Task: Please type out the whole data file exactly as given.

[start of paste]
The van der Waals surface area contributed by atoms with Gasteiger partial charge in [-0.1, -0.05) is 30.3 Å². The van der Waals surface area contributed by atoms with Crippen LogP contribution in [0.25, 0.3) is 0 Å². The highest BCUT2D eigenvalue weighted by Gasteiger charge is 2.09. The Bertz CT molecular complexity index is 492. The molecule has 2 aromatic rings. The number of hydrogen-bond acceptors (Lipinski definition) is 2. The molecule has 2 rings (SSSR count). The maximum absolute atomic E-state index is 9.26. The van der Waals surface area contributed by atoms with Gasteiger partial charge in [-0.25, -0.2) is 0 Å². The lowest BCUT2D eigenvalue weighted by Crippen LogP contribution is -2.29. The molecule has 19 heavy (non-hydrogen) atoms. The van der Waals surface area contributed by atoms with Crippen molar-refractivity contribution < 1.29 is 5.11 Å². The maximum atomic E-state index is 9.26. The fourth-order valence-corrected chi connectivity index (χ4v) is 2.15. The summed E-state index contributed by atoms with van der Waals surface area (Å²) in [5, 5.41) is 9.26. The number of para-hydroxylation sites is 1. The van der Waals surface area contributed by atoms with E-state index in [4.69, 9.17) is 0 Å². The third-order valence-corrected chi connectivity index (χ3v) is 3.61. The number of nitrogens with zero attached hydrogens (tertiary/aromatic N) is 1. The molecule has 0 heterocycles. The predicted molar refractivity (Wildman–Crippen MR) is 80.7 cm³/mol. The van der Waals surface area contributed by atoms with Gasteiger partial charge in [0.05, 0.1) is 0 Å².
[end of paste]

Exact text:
The van der Waals surface area contributed by atoms with Gasteiger partial charge in [-0.1, -0.05) is 30.3 Å². The van der Waals surface area contributed by atoms with Crippen LogP contribution in [0.25, 0.3) is 0 Å². The highest BCUT2D eigenvalue weighted by Gasteiger charge is 2.09. The Bertz CT molecular complexity index is 492. The molecule has 2 aromatic rings. The number of hydrogen-bond acceptors (Lipinski definition) is 2. The molecule has 2 rings (SSSR count). The maximum absolute atomic E-state index is 9.26. The van der Waals surface area contributed by atoms with Gasteiger partial charge in [-0.25, -0.2) is 0 Å². The lowest BCUT2D eigenvalue weighted by Crippen LogP contribution is -2.29. The molecule has 19 heavy (non-hydrogen) atoms. The van der Waals surface area contributed by atoms with Crippen molar-refractivity contribution < 1.29 is 5.11 Å². The maximum atomic E-state index is 9.26. The fourth-order valence-corrected chi connectivity index (χ4v) is 2.15. The summed E-state index contributed by atoms with van der Waals surface area (Å²) in [5, 5.41) is 9.26. The number of para-hydroxylation sites is 1. The van der Waals surface area contributed by atoms with E-state index in [4.69, 9.17) is 0 Å². The third-order valence-corrected chi connectivity index (χ3v) is 3.61. The number of nitrogens with zero attached hydrogens (tertiary/aromatic N) is 1. The molecule has 0 heterocycles. The predicted molar refractivity (Wildman–Crippen MR) is 80.7 cm³/mol. The van der Waals surface area contributed by atoms with Gasteiger partial charge in [0.05, 0.1) is 0 Å².